In this paper we start the study of generalizing the Adversarial Queueing Theory (AQT) model towards a continuous scenario in which the usually assumed synchronicity of the evolution is not required anymore. We consider a model, named "continuous AQT" (CAQT), in which packets can have arbitrary (not null and not infinite) lengths, and the network links may have different speeds (or bandwidths) and propagation delays.
We show that, in such a general model, having bounded queues implies bounded end-to-end packet delays and vice versa. From the network point of view, we show that networks with directed acyclic topologies are universally stable, i.e., stable independently of the protocols and the traffic patterns used in it, and that this even holds for traffic patterns that make links to be fully loaded.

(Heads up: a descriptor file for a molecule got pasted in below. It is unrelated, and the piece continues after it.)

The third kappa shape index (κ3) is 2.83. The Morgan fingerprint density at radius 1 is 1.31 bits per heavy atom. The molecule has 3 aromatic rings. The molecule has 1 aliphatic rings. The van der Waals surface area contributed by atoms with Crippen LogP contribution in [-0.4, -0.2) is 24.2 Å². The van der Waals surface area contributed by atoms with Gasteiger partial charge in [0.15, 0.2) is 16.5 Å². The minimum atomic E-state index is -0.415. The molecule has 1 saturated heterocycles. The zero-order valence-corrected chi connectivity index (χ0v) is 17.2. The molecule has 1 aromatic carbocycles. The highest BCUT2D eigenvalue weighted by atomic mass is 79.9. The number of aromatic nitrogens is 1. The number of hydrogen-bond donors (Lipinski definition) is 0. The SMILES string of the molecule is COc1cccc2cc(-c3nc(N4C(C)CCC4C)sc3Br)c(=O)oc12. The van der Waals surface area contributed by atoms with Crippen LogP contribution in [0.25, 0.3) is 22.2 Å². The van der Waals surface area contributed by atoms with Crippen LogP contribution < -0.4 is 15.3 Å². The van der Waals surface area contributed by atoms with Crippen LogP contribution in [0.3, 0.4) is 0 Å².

Concerning packet scheduling protocols, we show that the well-known LIS, SIS, FTG and NTS protocols remain universally stable in our model. We also show that the CAQT model is strictly stronger than the AQT model by presenting scheduling policies that are unstable under the former while they are universally stable under the latter.
CitationBlesa, M., Calzada, D., Fernández, A., López, L., Martínez, A., Santos, A., Serna, M. "Adversarial queueing model for continuous network dynamics". 2005.
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